In Canada, field interviews are called "carding," referring to the cards police use to record information about the people they have stopped — even when there are no grounds to think they've committed an offence.
Data on individuals is written down by hand and later entered into the LAPD database. It includes "descent," which refers to race.
On the chronic offender bulletin there are names, addresses, scores ranging from six to 28, dates of birth and gang affiliations (Crazy Riders, Wanderers, 18th Street, and so on).
The police try to track down the people on the bulletin and hand-deliver an "At Risk Behaviour" letter to each one — if they can find them.
The letter is signed by the Chief of Police and Captain Nolte. It says the recipient has a "propensity to engage in at-risk behaviour" and that the purpose of the letter "is to encourage you to refrain from this behaviour in the future."
"Law enforcement respects you and and knows you have the ability to make choices. We want you to make the choices that are right, legal and moral," it adds.
The letter encourages the recipients to reach out to a list of local service providers, such as Home Boy, which offers "hope, training and support to formerly gang-involved and previously incarcerated men and women" in Los Angeles.
Officers are given instructions to contact the offenders on the list every month "to check their status" and to remind them to use the community services. They are also encouraged to door-knock on adjacent residences to "spark interest and gather info."
LAPD letter to Chronic Offenders (PDF KB)
LAPD letter to Chronic Offenders (Text KB)CBC is not responsible for 3rd party content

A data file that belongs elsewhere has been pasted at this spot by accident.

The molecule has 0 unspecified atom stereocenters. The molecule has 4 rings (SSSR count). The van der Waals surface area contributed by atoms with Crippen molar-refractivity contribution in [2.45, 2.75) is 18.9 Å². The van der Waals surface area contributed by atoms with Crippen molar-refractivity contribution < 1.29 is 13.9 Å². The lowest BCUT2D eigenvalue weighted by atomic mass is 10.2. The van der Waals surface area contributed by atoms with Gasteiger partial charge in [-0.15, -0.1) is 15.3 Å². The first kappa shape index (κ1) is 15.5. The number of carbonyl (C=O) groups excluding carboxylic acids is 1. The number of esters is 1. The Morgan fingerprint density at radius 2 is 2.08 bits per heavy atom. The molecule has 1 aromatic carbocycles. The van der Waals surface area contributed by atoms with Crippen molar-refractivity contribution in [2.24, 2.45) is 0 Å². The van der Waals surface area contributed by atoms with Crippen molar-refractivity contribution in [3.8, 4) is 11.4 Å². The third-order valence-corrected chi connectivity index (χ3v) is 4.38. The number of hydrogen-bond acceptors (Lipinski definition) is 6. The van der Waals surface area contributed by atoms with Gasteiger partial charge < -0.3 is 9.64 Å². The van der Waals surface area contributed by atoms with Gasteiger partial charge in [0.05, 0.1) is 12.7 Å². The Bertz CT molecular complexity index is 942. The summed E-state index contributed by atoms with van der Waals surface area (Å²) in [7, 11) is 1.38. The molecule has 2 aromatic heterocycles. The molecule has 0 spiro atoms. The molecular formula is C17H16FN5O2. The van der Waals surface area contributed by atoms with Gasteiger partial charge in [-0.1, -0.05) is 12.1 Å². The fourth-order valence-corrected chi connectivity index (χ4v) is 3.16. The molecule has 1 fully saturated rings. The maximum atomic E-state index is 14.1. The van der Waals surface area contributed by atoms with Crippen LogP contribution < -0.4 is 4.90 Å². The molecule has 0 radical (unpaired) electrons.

Some community groups are concerned about the kind of data going into the algorithms, and how it's gathered. Jamie Garcia at the Stop LAPD Spying Coalition calls predictive analytics "pretty frightening."
"It's basically policing as it has always been," she said. "It's trying to convince communities that by using data, by driving algorithms and risk assessments with data, that somehow policing is becoming more effective, efficient and fair. I think that is really problematic, because it is trying to mask policing how it has always been, which is impacting the black and brown communities."
Nolte counters that, saying the suspect-pool only reflects the community.
"With PredPol or LASER, these are all data that has been reported by the victims and witnesses. It's nothing we are creating and pushing out. But I do understand that how we use it and how we execute it is critical."
Sarah Brayne sees police data collection only growing over the next five to 10 years, while concerns mount and the law protecting citizens' rights and privacy scrambles to catch up.
"All of the new surveillance technologies — the tools that can collect data on all of us, not just people with police contact — that technology is moving so much faster than the laws and regulations. And as such, it is part of this legal and regulatory wild west," Brayne says.
For a city like Los Angeles, at the forefront of using data to fight crime, it likely means more situations such as the public Police Commission meeting this summer, where activists are pitted against police.
At that meeting, Michel Moore, the new Los Angeles police chief, acknowledged that the data was imperfect and supported an inspector general review. But in the meantime, systems like PredPol and LASER are in daily use.
"We've seen that here in Los Angeles, that when that trust is violated you see civil unrest," Nolte says.
"We have learned from our past. You know, we're not perfect, but we're definitely a lot better than we were."
- With files from Kim Brunhuber and Matthew Braga